[0073] One can check that the above algorithm indeed generates properly weighted samples with respect to the distribution p(X [0074] This procedure is very general but it is crucial to design a “good” trial distribution to obtain good performance. It is easy to establish that the optimal importance distribution —optimal as it minimizes the conditional variance of the weights var {w [0075] In this case, the importance weight recursion is
[0076] 3.2 Resampling [0077] The importance weight w [0078] Compute the cumulative distribution p [0079] Draw a random number U uniformly in [0, 1]. Compute U [0080] Set [0081] Assign uniform weights
[0082] to the new set of streams
[0083] This algorithm is very computationally efficient. In the class of unbiased resampling schemes, i.e., E{ [0084] Note that if resampling is used in conjunction with the optimal importance distribution (17), one should perform the resampling step before the sampling step at time k as, in this very specific case, the importance weight at time k is independent of the samples x [0085] Resampling can be done at every fixed-length time interval (say, every five time steps or otherwise periodically) or it can be conducted dynamically. The effective sample size is a criterion that can be used to monitor the variation of the importance weights of the sample streams, and to decide when to resample as the system evolves. The effective sample size is defined as
[0086] where v [0087] with
[0088] Roughly speaking, the effective sample size is a measure of variation over the weights. In the optimal case, where all the weights are equal, then it is maximum and equal to m. When one weight dominates all the others, then it is very small. In dynamic resampling, a resampling step is performed once the effective sample size {overscore (m)} [0089] Heuristically, resampling can provide chances for good sample streams to amplify themselves and hence “rejuvenate” the samples to produce better results in the next steps. It can be shown that if m is sufficiently large the resampled streams drawn by the above resampling scheme are also properly weighted with respect to p(X [0090] 3.3 An Alternative Deterministic Procedure [0091] SMC is a very general set of methods to sample probability distributions on any space one wants. We restrict ourselves to a case of great interest in telecommunications; namely the case where x [0092] In this very specific case, the SIS procedure with the optimal importance distribution (17) takes the following form. [0093] Draw a sample x [0094] Update the importance weight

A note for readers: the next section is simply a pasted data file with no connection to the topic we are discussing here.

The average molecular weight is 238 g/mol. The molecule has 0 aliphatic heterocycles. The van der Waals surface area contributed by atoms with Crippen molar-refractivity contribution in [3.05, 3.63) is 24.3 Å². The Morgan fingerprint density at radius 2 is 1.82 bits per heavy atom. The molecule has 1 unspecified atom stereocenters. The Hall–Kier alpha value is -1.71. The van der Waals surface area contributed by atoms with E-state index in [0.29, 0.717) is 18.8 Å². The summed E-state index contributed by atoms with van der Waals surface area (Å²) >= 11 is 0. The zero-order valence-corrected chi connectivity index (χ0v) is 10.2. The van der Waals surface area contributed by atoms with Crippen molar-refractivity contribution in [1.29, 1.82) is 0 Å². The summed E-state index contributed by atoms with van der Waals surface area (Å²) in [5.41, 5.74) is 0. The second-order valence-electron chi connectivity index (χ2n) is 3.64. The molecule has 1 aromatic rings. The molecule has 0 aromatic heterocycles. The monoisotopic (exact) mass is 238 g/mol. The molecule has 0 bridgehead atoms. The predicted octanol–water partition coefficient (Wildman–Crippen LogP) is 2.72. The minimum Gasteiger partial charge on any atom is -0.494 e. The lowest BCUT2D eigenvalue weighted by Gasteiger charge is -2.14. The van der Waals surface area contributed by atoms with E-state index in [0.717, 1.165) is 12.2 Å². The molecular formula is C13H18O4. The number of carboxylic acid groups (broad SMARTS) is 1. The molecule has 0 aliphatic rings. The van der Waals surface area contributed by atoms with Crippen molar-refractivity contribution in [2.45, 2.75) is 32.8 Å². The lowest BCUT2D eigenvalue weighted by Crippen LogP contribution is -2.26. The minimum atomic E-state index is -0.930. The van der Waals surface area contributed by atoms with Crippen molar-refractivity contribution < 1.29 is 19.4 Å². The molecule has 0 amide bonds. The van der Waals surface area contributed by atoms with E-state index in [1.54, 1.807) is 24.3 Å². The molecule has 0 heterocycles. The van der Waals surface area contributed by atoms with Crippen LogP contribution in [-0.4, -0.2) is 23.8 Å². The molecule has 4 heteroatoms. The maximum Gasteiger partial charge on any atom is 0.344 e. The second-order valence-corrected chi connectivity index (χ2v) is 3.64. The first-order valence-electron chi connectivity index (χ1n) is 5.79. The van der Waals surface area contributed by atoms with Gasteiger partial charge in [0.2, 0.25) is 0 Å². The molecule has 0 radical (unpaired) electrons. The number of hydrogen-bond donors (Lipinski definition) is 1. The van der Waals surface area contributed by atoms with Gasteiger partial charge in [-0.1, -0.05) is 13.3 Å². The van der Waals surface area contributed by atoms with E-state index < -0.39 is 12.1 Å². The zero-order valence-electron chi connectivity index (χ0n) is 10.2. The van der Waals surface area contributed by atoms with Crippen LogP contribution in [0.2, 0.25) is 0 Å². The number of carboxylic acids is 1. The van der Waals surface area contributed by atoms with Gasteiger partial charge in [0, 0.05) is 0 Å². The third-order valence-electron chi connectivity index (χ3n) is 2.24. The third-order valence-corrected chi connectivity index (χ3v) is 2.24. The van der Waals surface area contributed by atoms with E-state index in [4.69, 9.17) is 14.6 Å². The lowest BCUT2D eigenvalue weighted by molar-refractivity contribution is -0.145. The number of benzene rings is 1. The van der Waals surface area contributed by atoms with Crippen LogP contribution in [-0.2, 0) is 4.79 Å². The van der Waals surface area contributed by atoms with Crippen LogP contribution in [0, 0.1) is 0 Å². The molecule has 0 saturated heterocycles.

[0095] The importance weight is computed using
[0096] Two points can be criticized about this algorithm. First, assume that the number of streams m is equal to |X| [0097] the m trajectories with the highest a posteriori distribution. This algorithm can be interpreted as an extended Viterbi algorithm with m survivors. Clearly the local approximation error one commits at the selection step using this deterministic strategy is lower than using the randomized strategy. Nevertheless it does not guarantee performance to be better overall. [0098] To sum up, given
[0099] with a posteriori distributions (known up to a normalizing constant)